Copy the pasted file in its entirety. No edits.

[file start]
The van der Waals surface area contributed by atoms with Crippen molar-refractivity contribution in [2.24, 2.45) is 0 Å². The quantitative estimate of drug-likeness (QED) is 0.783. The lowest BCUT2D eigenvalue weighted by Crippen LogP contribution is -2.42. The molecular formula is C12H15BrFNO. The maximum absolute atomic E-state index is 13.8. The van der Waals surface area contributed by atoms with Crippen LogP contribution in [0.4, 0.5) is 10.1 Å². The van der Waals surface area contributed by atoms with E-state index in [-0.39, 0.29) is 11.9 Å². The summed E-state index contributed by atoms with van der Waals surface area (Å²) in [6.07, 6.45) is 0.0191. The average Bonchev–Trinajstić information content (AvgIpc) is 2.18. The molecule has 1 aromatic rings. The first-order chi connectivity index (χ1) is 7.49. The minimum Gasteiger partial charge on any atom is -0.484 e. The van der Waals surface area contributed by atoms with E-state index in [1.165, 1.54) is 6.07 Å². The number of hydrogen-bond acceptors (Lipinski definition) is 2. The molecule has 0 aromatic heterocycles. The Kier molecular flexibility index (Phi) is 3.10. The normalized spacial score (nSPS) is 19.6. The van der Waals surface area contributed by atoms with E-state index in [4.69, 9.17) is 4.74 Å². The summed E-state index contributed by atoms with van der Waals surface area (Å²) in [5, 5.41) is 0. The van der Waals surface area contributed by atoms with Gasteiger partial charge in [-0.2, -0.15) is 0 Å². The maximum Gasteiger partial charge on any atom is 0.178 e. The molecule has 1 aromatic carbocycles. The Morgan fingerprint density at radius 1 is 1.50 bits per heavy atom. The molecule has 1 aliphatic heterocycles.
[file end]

The van der Waals surface area contributed by atoms with Crippen molar-refractivity contribution in [2.24, 2.45) is 0 Å². The quantitative estimate of drug-likeness (QED) is 0.783. The lowest BCUT2D eigenvalue weighted by Crippen LogP contribution is -2.42. The molecular formula is C12H15BrFNO. The maximum absolute atomic E-state index is 13.8. The van der Waals surface area contributed by atoms with Crippen LogP contribution in [0.4, 0.5) is 10.1 Å². The van der Waals surface area contributed by atoms with E-state index in [-0.39, 0.29) is 11.9 Å². The summed E-state index contributed by atoms with van der Waals surface area (Å²) in [6.07, 6.45) is 0.0191. The average Bonchev–Trinajstić information content (AvgIpc) is 2.18. The molecule has 1 aromatic rings. The first-order chi connectivity index (χ1) is 7.49. The minimum Gasteiger partial charge on any atom is -0.484 e. The van der Waals surface area contributed by atoms with E-state index in [1.165, 1.54) is 6.07 Å². The number of hydrogen-bond acceptors (Lipinski definition) is 2. The molecule has 0 aromatic heterocycles. The Kier molecular flexibility index (Phi) is 3.10. The normalized spacial score (nSPS) is 19.6. The van der Waals surface area contributed by atoms with E-state index in [4.69, 9.17) is 4.74 Å². The summed E-state index contributed by atoms with van der Waals surface area (Å²) in [5, 5.41) is 0. The van der Waals surface area contributed by atoms with Gasteiger partial charge in [-0.2, -0.15) is 0 Å². The maximum Gasteiger partial charge on any atom is 0.178 e. The molecule has 1 aromatic carbocycles. The Morgan fingerprint density at radius 1 is 1.50 bits per heavy atom. The molecule has 1 aliphatic heterocycles.